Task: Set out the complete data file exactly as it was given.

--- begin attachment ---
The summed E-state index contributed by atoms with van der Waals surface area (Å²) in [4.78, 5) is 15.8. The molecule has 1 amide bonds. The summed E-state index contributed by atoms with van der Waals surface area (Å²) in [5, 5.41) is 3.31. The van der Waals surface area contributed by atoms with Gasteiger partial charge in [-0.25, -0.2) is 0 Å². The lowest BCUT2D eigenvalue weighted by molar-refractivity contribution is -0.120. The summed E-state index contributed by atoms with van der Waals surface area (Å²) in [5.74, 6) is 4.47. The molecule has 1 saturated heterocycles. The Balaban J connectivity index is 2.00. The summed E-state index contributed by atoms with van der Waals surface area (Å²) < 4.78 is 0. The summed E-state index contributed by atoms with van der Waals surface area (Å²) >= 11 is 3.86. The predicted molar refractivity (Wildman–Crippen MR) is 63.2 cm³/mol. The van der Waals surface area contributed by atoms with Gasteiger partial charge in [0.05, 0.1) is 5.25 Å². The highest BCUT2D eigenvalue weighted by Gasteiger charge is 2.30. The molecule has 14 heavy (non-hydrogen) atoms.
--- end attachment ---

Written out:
The summed E-state index contributed by atoms with van der Waals surface area (Å²) in [4.78, 5) is 15.8. The molecule has 1 amide bonds. The summed E-state index contributed by atoms with van der Waals surface area (Å²) in [5, 5.41) is 3.31. The van der Waals surface area contributed by atoms with Gasteiger partial charge in [-0.25, -0.2) is 0 Å². The lowest BCUT2D eigenvalue weighted by molar-refractivity contribution is -0.120. The summed E-state index contributed by atoms with van der Waals surface area (Å²) in [5.74, 6) is 4.47. The molecule has 1 saturated heterocycles. The Balaban J connectivity index is 2.00. The summed E-state index contributed by atoms with van der Waals surface area (Å²) < 4.78 is 0. The summed E-state index contributed by atoms with van der Waals surface area (Å²) >= 11 is 3.86. The predicted molar refractivity (Wildman–Crippen MR) is 63.2 cm³/mol. The van der Waals surface area contributed by atoms with Gasteiger partial charge in [0.05, 0.1) is 5.25 Å². The highest BCUT2D eigenvalue weighted by Gasteiger charge is 2.30. The molecule has 14 heavy (non-hydrogen) atoms.